Major archaeological survey is underway in Mower County

Published 4:48 pm Wednesday, May 29, 2024

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The Mower County Historical Society (MCHS) is partnering with Hamline University in St. Paul for a year of archaeological research in Mower County. 

The project, supported by Legacy grant funding, was announced Thursday during an MCHS Lunchbox History event. Two teams from the Hamline University Center for Anthropological Services (HUCAS) are working closely with staff at MCHS to select and examine places in Mower County to search for artifacts and evidence of Native American activities over thousands of years. 

Although 82 archaeological sites are already known to exist in the county, some from the 1940s need to be re-examined. In addition, there may be many more known to local landowners and amateur collectors that would help researchers understand what happened in southern Minnesota over the past 12,000 years. 

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“This area was far more important and had much more Indigenous activity than was previously realized,” said professor Brian Hoffman, co-director of the project. “We hope to build on the recent work at the Grand Meadow Chert Quarry that has drawn a lot of interest among archaeologists and Native American communities. Our purpose is to learn more about what happened here in the thousands of years before modern settlements by using new technologies and Indigenous knowledge of the landscape.” 

Randal J. Forster, executive director of MCHS, has been working with the county’s consulting archaeologist Tom Trow and stone tool expert Dan Wendt for the past four years at the Grand Meadow Chert Quarry.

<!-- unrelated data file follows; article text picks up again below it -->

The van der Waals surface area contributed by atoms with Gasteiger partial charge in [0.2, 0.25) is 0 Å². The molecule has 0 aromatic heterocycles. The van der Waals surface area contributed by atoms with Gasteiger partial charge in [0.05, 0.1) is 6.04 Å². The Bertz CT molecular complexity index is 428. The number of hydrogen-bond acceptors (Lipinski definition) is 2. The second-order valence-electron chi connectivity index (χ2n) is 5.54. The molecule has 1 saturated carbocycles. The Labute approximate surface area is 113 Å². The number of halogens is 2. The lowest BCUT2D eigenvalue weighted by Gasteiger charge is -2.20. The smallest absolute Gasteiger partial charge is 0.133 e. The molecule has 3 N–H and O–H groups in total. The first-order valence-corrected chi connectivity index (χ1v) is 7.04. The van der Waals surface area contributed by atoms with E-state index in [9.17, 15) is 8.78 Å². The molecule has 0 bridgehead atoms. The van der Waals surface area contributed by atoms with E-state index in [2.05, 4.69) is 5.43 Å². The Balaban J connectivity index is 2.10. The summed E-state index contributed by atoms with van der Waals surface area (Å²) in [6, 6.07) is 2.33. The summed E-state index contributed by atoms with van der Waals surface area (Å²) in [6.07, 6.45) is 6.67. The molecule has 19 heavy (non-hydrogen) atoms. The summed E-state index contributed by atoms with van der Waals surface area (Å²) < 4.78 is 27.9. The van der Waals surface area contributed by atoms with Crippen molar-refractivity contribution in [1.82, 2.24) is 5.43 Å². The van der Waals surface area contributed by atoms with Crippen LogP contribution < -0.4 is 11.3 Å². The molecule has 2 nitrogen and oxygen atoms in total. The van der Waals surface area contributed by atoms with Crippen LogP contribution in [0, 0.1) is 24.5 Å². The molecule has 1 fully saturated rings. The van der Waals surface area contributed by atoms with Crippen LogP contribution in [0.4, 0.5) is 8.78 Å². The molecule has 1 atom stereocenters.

“Hamline University has already been doing research with us at the Chert Quarry,” Forster said. “We are very happy to have them as our partner for this county-wide survey. As a result of their work, we will have much more information about Native American history in Mower County available when we open the Chert Quarry site for tours. We will be able to tell more in-depth stories about the quarry.” 

Dave Tennessen, co-director of the survey, pointed out that Hamline’s research involves getting permission from all landowners in advance of being on their property. 

“Fortunately, Tom Trow and Dan Wendt have already paved the way for us, because so many county residents know them and the work they have been doing.” Even after granting permission, Tennessean pointed out, landowners retain the right to any artifacts found in their fields or gardens and can choose whether to keep them, loan them to the project for analysis, or donate them to the local historical society. “Eventually,” Tennessen said. “All of the artifacts that are donated to us for research and the final report on the results of our work from this project will be stored at MCHS in Austin.” 

The Hamline field work will continue into Spring 2025. Anyone interested in contacting the HUCAS survey teams can call the Mower County Historical Society at 507-437-6082.